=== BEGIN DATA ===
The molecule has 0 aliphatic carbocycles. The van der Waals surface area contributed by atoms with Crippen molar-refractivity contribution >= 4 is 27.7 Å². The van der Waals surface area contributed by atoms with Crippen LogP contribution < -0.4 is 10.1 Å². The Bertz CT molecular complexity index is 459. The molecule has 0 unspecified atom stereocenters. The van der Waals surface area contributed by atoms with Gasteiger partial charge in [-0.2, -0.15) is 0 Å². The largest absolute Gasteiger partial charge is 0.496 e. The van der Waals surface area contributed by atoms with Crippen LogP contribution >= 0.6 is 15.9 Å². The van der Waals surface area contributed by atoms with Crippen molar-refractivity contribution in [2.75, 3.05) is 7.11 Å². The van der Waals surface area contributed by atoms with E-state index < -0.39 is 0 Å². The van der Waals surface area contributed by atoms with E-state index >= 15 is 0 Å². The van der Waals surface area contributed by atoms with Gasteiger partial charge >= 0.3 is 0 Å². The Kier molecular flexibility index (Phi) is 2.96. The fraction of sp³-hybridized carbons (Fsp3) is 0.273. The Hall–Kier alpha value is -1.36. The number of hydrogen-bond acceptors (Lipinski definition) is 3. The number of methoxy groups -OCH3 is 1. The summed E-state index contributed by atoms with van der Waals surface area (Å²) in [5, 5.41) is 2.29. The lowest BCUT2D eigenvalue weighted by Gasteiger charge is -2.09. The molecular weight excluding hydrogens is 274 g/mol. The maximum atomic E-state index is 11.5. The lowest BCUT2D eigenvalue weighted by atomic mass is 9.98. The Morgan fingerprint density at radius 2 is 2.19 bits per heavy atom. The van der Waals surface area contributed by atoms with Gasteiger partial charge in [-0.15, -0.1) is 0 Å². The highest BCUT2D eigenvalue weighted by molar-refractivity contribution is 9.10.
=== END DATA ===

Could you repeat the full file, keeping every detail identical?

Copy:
The molecule has 0 aliphatic carbocycles. The van der Waals surface area contributed by atoms with Crippen molar-refractivity contribution >= 4 is 27.7 Å². The van der Waals surface area contributed by atoms with Crippen LogP contribution < -0.4 is 10.1 Å². The Bertz CT molecular complexity index is 459. The molecule has 0 unspecified atom stereocenters. The van der Waals surface area contributed by atoms with Gasteiger partial charge in [-0.2, -0.15) is 0 Å². The largest absolute Gasteiger partial charge is 0.496 e. The van der Waals surface area contributed by atoms with Crippen LogP contribution >= 0.6 is 15.9 Å². The van der Waals surface area contributed by atoms with Crippen molar-refractivity contribution in [2.75, 3.05) is 7.11 Å². The van der Waals surface area contributed by atoms with E-state index < -0.39 is 0 Å². The van der Waals surface area contributed by atoms with E-state index >= 15 is 0 Å². The van der Waals surface area contributed by atoms with Gasteiger partial charge >= 0.3 is 0 Å². The Kier molecular flexibility index (Phi) is 2.96. The fraction of sp³-hybridized carbons (Fsp3) is 0.273. The Hall–Kier alpha value is -1.36. The number of hydrogen-bond acceptors (Lipinski definition) is 3. The number of methoxy groups -OCH3 is 1. The summed E-state index contributed by atoms with van der Waals surface area (Å²) in [5, 5.41) is 2.29. The lowest BCUT2D eigenvalue weighted by Gasteiger charge is -2.09. The molecular weight excluding hydrogens is 274 g/mol. The maximum atomic E-state index is 11.5. The lowest BCUT2D eigenvalue weighted by atomic mass is 9.98. The Morgan fingerprint density at radius 2 is 2.19 bits per heavy atom. The van der Waals surface area contributed by atoms with Gasteiger partial charge in [-0.15, -0.1) is 0 Å². The highest BCUT2D eigenvalue weighted by molar-refractivity contribution is 9.10.